TOKYO Nov 28 The head of Japan's
Fukushima Daiichi nuclear plant, site of the world's worst
atomic accident in 25 years more than eight months ago, has been
hospitalised and will be replaced in his post, plant operator
Tokyo Electric Power Co said on Monday.
Masao Yoshida, 56, was in charge when a massive earthquake
and tsunami struck on March 11, knocking out cooling systems and
triggering reactor meltdowns at the plant, 240 km (150 miles)
northeast of Tokyo.
A Tokyo Electic Power Co (Tepco) official declined to give
details of Yoshida's illness but told a news conference there
was no indication that it was caused by radiation exposure.
"The government intends to watch the situation carefully so
this would not not affect the plan to bring the plant under
control," Chief Cabinet Secretary Osamu Fujimura told a separate
Yoshida, in his first public appearance since the accident,
apologised earlier this month for failing to prevent the
meltdowns. But he said conditions at the plant were improving to
the point where a "cold shutdown" -- when temperatures are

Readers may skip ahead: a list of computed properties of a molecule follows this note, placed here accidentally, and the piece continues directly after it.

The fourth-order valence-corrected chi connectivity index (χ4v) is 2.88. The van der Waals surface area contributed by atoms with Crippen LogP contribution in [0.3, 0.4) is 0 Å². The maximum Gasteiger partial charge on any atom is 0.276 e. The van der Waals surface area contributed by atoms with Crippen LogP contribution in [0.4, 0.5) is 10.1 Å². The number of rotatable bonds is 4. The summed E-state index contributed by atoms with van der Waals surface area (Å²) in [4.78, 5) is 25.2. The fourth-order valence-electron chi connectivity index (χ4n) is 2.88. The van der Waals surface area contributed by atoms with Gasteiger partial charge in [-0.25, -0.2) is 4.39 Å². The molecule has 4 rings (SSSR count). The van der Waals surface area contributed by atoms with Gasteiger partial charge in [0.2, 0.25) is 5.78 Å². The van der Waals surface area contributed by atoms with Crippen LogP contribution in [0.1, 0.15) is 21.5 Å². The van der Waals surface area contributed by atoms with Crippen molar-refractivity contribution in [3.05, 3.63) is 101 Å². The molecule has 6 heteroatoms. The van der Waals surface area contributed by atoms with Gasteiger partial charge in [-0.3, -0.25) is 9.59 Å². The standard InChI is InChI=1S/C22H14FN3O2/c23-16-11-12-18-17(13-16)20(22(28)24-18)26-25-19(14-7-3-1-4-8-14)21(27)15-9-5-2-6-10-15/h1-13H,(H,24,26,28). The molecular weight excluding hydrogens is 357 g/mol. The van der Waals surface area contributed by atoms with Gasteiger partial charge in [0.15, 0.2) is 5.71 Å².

stabilised below boiling point -- would be possible by year-end.
He added, however, that radiation levels in the compound
were high and it was still dangerous for workers at the site.
The disaster prompted the government to declare a 20 km (12
miles) no-entry zone around the plant, forcing the evacuation of
about 80,000 residents.
A cold shutdown is one of the conditions that must be met
before the government considers lifting its entry ban.
Recalling the early days after the disasters struck, Yoshida
told the reporters: "Several times during the first week of the
crisis, I thought I would die soon."
Yoshida was a focus of controversy in May when Tepco
admitted that he had kept injecting seawater into one of the
damaged reactors, contradicting the operator's report that it
had suspended the procedure due to concerns at the prime
Experts approved of Yoshida's decision but the confusion
fanned doubts about whether Tepco, criticised for a cover-up
culture, was telling the public the truth about the crisis.
As an emergency measure early on, Tepco tried to cool the
damaged reactors by pumping in huge volumes of water, much of it
from the sea, only to leave a vast amount of tainted runoff that
threatened to leak out into the ocean.
It solved the problem by building a cooling system to clean
the radioactive runoff, using some of the water to cool the
(Reporting by Linda Sieg and Kiyoshi Takenaka; Editing by